Dr. Gleason's research focuses on molecular evolution, behavioral genetics, and the evolution of courtship song in Drosophila.
Sexual isolation- the reluctance of males and females of different species to mate with each other- can be a major cause of speciation in many animals. How many genes must change to produce sexual isolation? Some argue that species differences must involve change across many genes, perhaps hundreds, but the recent application of molecular techniques for gene mapping is suggesting, surprisingly, that single genes can play a large role in many ecologically important traits.
Identification of genes affecting behavior is difficult; behavioral traits can be time consuming to measure and are prone to environmental influences. Although researchers have found mutations in single genes that affect behavior, it is not clear whether or not these genes are involve in variation within species or in species differences. In addition, most behaviors are quantitative traits and, therefore, must be influenced by multiple genes. For these reasons, I am using quantitative genetics to examine natural variation within and between species.
Drosophila is an ideal model system for behavioral genetic analysis because the genetics of the organism are so well known and because it has reliably performed, quantifiable behaviors. My research uses two species that do not normally mate with each other. These species differ in female cuticular hydrocarbons (detected by the males) and male courtship songs (produced by wing vibrations and heard by females). Through quantitative trait loci analysis on backcross individuals, we can measure the cosegregation of these traits with molecular markers. Preliminary results indicate that songs are polygenic, but surprisingly are influenced by genes of major effect that are probably not those identified in single gene mutation analyses. Cuticular hydrocarbon composition is affected by one major locus, previously implicated, but other loci play a role in addition.
- 2012. "Genotype x environment interaction, environmental heterogeneity, and the lek paradox" Journal of Evolutionary Biology. 25. 601-613. .
- 2012. "Different sensory modalities are required for successful courtship in two species of the Drosophila willistoni group" Animal Behaviour. 83. 217-227. .
- 2009. "Identification of quantitative trait loci function through analysis of multiple cuticular hydrocarbons differing between Drosophila simulans and D. sechellia females" Heredity. 103. 416-424. .
- 2008. "Reaction norm variants for male calling song in natural populations of Achroia grisella (Lepidoptera: Pyralidae): Towards a resolution of the lek paradox" Evolution. 62(1317-1334). .
- 2005. "Quantitative trait loci for a difference in cuticular hydrocarbons between Drosophila simulans and D. sechellia associated with sexual isolation" Genetics. 171. 1789-1798. .
- 2005. "Mutations and natural genetic variation in the courtship song of Drosophila" Behavior Genetics. 35. 265-277. .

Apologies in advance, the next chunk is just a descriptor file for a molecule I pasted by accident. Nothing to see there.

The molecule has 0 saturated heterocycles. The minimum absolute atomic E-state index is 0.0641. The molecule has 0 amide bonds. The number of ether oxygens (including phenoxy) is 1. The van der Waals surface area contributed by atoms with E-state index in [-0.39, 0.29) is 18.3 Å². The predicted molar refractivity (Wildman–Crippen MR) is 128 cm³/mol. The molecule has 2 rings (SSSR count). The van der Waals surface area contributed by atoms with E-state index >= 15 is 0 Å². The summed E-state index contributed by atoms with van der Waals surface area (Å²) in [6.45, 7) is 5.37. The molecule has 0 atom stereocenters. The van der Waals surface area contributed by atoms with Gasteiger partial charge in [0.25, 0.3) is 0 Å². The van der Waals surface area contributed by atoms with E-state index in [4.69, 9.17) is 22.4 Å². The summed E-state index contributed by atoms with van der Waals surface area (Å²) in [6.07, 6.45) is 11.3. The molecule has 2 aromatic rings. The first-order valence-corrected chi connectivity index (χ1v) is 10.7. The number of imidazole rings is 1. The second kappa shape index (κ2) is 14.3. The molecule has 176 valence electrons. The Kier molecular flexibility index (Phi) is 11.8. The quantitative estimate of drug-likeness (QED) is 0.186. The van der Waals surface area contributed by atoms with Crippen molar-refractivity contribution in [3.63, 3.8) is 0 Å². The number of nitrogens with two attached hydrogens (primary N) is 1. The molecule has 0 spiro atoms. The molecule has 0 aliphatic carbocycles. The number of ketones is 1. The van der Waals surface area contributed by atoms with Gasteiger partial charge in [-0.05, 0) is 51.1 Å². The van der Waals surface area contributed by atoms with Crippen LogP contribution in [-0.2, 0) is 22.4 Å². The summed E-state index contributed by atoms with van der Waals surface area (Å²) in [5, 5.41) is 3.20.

- 2004. "Do quantitative trait loci for a courtship song difference between Drosophila simulans and D. sechellia coincide with candidate genes and intraspecific QTLs?" Genetics. 166. 1303-1311. .
- 2004. "DNA preparations from fly wings for molecular marker assisted crosses" Drosophila Information Service. 87. 107-108. .
- 2003. "Analysis of a shift in codon usage in Drosophila" Journal of Molecular Evolution. 57. S214-S225. .
- 2002. "Quantitative trait loci affecting a courtship signal in Drosophila melanogaster" Heredity. 89. 1-6. .
- 2001. "mtDNA variation and GIS analysis confirm a secondary origin of geographic variation in the bushcricket Ephippiger ephippiger (Orthoptera: Tettigonioidea), and resurrect two subspecies" Molecular Ecology. 10. 603-611. .
- 1999. "Drosophila song as a species-specific mating signal and the behavioural importance of Kyriacou & Hall cycles in D. melanogaster song" Animal Behaviour. 58. 649-657. .
- 1998. "Evolution of courtship song and reproductive isolation in the Drosophila willistoni species complex; do sexual signals diverge the most quickly?" Evolution. 52. 1493-1500. .
- 1998. "A molecular phylogeny of the Drosophila willistoni group: conflicts between species concepts?" Evolution. 52. 1093-1103. .
- 1997. "Variability of the bushcricket Ephippiger ephippiger: RAPDs and song races" Heredity. 79. 286-294. .
- 1997. "Mitochondrial DNA phylogenies for the Drosophila obscura group" Evolution. 51. 433-440. .
- 1997. "Interspecific and intraspecific comparisons of the period locus in the Drosophila willistoni group" Molecular Biology and Evolution. 14. 741-753. .
- 1996. "Codon usage and the origin of P-elements" Molecular Biology and Evolution. 13. 278-279. .
- 1996. "A molecular phylogeny for the Drosophila melanogaster subgroup and the problem of polymorphism data" Molecular Biology and Evolution. 13. 1224-1232. .
- 1995. "Rapid evolution of courtship song pattern in Drosophila willistoni sibling species" Journal of Evolutionary Biology. 8. 463-479. .
- 1993. "Rates of DNA evolution in Drosophila depend on function and developmental stage of expression" Genetics. 133. 291-298. .
- 1992. "Complementary DNA-DNA hybridization in Drosophila" Journal of Molecular Evolution. 34. 130-140. .